This Black History Month, learn about these groundbreaking women whose impact is still being felt today.More
Dr. Crumpler was the first African-American woman physician in the United States. Born in 1831, Dr. Crumpler first worked as a nurse in Massachusetts between 1852 and 1860, PBS reports. She was accepted to New England Female Medical College and earned an M.D. in 1864, according to Time. She practiced medicine in Boston and Richmond, Virginia, primarily working with the poor, who had limited access to medical care. In 1883, Dr. Crumpler published a renowned book, Book of Medical Discourses In Two Parts, which many believe is the first medical text written by an African-American author, PBS states.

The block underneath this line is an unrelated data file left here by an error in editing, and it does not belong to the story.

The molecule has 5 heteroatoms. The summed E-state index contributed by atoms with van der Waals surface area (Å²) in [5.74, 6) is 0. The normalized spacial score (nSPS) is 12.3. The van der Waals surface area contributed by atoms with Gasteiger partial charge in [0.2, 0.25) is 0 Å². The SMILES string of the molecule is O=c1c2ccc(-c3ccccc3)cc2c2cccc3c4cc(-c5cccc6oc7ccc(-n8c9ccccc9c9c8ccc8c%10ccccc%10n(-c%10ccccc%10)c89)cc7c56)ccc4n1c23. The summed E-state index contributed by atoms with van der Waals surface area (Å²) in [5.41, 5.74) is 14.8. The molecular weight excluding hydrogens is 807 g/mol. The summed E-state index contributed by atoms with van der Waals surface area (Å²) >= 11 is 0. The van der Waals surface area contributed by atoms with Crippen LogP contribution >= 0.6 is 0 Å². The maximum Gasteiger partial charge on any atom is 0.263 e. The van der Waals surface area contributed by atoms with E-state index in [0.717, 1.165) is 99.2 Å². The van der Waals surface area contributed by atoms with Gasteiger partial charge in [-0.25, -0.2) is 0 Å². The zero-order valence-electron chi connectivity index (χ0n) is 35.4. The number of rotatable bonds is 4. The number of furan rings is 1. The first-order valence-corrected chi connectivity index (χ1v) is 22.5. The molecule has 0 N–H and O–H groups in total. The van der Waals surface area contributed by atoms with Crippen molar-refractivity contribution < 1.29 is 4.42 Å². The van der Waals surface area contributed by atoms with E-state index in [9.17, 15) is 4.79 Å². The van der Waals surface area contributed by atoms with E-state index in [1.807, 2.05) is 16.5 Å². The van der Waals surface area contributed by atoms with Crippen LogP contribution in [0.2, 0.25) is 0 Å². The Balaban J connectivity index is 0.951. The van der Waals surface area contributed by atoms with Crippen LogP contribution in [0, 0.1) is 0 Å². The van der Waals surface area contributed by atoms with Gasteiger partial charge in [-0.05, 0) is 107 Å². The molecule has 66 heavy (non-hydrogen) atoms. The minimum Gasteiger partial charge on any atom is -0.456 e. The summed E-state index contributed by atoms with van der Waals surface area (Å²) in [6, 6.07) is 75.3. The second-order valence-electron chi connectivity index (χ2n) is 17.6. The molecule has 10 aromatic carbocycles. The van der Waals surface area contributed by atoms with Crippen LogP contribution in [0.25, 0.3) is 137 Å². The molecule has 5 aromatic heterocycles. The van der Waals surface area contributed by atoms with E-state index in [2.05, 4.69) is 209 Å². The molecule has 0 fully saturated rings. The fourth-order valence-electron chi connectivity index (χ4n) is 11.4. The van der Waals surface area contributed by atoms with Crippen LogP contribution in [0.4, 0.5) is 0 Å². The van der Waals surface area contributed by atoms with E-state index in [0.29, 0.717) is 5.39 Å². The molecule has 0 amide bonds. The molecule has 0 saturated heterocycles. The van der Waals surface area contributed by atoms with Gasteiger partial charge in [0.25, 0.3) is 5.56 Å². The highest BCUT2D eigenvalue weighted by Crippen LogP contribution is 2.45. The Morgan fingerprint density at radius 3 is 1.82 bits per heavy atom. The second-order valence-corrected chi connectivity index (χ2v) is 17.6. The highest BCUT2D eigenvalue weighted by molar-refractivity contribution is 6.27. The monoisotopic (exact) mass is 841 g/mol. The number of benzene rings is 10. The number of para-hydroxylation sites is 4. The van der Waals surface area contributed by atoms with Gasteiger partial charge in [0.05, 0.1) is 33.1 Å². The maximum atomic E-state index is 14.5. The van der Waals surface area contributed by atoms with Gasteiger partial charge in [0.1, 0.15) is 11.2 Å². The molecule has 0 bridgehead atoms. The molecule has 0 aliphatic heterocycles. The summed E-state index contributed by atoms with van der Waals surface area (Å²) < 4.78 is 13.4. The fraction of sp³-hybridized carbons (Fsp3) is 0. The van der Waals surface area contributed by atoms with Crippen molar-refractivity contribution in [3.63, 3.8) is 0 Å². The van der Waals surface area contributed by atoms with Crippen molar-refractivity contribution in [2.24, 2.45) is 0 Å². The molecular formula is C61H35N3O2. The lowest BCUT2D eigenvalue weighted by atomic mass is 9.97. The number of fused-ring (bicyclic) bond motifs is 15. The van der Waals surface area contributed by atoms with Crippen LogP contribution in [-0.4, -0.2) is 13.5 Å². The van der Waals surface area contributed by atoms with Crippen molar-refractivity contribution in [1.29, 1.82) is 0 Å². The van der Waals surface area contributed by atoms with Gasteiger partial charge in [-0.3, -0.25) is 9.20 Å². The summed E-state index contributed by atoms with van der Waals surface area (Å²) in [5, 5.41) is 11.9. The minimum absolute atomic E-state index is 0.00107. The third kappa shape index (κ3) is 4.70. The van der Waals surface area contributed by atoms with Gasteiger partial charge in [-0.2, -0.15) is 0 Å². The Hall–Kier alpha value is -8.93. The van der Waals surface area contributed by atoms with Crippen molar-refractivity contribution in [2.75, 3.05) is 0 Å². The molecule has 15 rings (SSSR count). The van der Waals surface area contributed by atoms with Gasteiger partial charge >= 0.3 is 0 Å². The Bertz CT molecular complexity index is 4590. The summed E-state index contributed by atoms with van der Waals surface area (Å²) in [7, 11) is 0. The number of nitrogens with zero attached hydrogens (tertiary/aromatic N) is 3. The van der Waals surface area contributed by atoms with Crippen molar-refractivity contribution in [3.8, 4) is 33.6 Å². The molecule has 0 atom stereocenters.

Nine months before Rosa Parks refused to give up her seat to a white passenger on a bus in Montgomery, Alabama, a then 15-year-old Claudette Colvin did the same. On March 2, 1955, Colvin was taking the bus home from high school when the driver ordered her to give up her seat, according to NPR. Colvin refused, saying she paid her fare and it was her constitutional right, but was then arrested by two police officers. Colvin later became the main witness in the federal lawsuit Browder v. Gayle, which ended segregation on public transportation in Alabama.